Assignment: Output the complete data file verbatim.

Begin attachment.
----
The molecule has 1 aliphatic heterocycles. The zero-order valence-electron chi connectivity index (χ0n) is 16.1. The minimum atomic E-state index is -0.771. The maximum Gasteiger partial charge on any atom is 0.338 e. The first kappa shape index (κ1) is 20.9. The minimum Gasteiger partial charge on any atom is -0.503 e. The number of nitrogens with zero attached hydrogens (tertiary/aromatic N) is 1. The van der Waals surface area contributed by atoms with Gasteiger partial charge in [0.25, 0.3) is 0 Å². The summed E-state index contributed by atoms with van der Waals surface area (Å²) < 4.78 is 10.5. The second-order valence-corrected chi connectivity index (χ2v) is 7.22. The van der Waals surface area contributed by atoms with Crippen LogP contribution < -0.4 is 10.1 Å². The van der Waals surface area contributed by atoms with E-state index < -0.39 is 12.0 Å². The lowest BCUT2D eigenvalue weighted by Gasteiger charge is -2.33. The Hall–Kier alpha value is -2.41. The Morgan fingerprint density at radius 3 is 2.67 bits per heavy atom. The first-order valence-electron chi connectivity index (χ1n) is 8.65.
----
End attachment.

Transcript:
The molecule has 1 aliphatic heterocycles. The zero-order valence-electron chi connectivity index (χ0n) is 16.1. The minimum atomic E-state index is -0.771. The maximum Gasteiger partial charge on any atom is 0.338 e. The first kappa shape index (κ1) is 20.9. The minimum Gasteiger partial charge on any atom is -0.503 e. The number of nitrogens with zero attached hydrogens (tertiary/aromatic N) is 1. The van der Waals surface area contributed by atoms with Gasteiger partial charge in [0.25, 0.3) is 0 Å². The summed E-state index contributed by atoms with van der Waals surface area (Å²) < 4.78 is 10.5. The second-order valence-corrected chi connectivity index (χ2v) is 7.22. The van der Waals surface area contributed by atoms with Crippen LogP contribution < -0.4 is 10.1 Å². The van der Waals surface area contributed by atoms with E-state index < -0.39 is 12.0 Å². The lowest BCUT2D eigenvalue weighted by Gasteiger charge is -2.33. The Hall–Kier alpha value is -2.41. The Morgan fingerprint density at radius 3 is 2.67 bits per heavy atom. The first-order valence-electron chi connectivity index (χ1n) is 8.65.